on the rotor. Examples of suitable currents are shown by the usual "cross" and
"dot" symbols representing opposite directions of current flow.
In Figure 5 the 6-4 SRM of Figure 4 is shown and all the windings
are represented. Each winding comprises in this case two groups of conductors in
opposite stator slots carrying current in opposite directions. As in a conventionally
wound 6-4 SRM, the power supply from the switching unit 11 is a three-phase supply,
with groups of conductors a+ and a- carrying a single phase A, and so on.
An example of a unipolar switching sequence which produces unidirectional,
anti-clockwise torque on the rotor is given in Figure 6. The angle &thetas; of
the rotor determines when each phase, or winding, is active. In the rotor position
illustrated in Figure 5, corresponding approximately to &thetas; = 45°, phases
A and B are turned on and stator poles S1 and S4 are therefore
excited. Flux linkages with rotor teeth R1 and R3 produce
anti-clockwise torque on the rotor. At &thetas; = 60° the switching unit 11 switches
off phase A and switches on phase C, thus phases B and C only are then active
with stator poles S2 and S5 excited, and the rotor teeth
R2 and R4 are urged into position. The switching sequence
continues according to Figure 6. Each conductor is used to produce excitation
in both neighbouring stator poles but for different periods of the cycle, and thus
unlike the conventional SRM winding arrangement each phase is switched on for two
thirds of each cycle, and throughout this period it is contributing to torque
An alternative sequence is shown in Figure 7 and uses switching circuits
which pass currents in alternate directions through the windings. A "+" in Figure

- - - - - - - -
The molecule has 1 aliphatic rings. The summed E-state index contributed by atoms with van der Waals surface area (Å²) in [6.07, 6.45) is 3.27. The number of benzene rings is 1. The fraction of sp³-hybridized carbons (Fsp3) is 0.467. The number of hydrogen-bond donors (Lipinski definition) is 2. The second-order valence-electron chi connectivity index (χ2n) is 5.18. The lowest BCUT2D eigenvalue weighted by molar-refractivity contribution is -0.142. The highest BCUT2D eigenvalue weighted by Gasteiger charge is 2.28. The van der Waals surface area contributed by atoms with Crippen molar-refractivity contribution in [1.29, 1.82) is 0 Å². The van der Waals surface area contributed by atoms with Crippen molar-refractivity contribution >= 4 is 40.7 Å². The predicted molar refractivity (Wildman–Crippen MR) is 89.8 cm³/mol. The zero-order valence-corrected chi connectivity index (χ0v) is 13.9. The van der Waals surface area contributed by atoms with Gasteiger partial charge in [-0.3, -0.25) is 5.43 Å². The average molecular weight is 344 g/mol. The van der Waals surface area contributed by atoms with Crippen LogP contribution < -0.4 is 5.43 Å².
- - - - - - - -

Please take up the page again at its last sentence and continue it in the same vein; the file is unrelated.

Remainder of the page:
7 indicates that current is passed in one direction while a "-" indicates current
in the other direction.
In conventional switched reluctance machines the torque produced
is determined directly from the area enclosed by the flux linkage-current locus.
In the new modified winding arrangement the flux linking any one phase winding
is no longer solely a function of position and its own phase current. Coupling
between phases results in the flux linkages also depending upon the other phase
currents. Nevertheless the energy converted to torque each time a phase conducts
remains equal to the enclosed area of the locus for that phase.
The self-inductance of any one phase of a conventional SRM rises
as rotor teeth come into alignment with the excited stator teeth and a torque is
produced according to:-
In general, where more than one phase may conduct at any one instant
this equation may be generalised. For example, in a three phase machine, this gives:-
where ia, ib and ic are the instantaneous phase
Ignoring saturation effects, as the self-inductance of each phase
of a conventional SRM typically rises for a maximum of half of each rotation cycle,
then this means that the phase can only be excited to produce motoring torque for
a maximum of half of each such cycle. The new arrangement produces positive torque
for considerably more time than this, and therefore must use some other mechanism.
There is now considerable coupling between phases, and therefore equation (2) is
By considering the instantaneous voltages for each phase of this
new winding arrangement it can be shown that:-
Comparing equation (3) with equation (2) shows how where there is
coupling between phases then an additional set of terms contribute to the torque,
resulting from the changing mutual inductances between the various phases.
Assuming leakage and fringing fields to be negligible and all iron
paths to be infinitely permeable then in the SRM of Figure 5, the self-inductance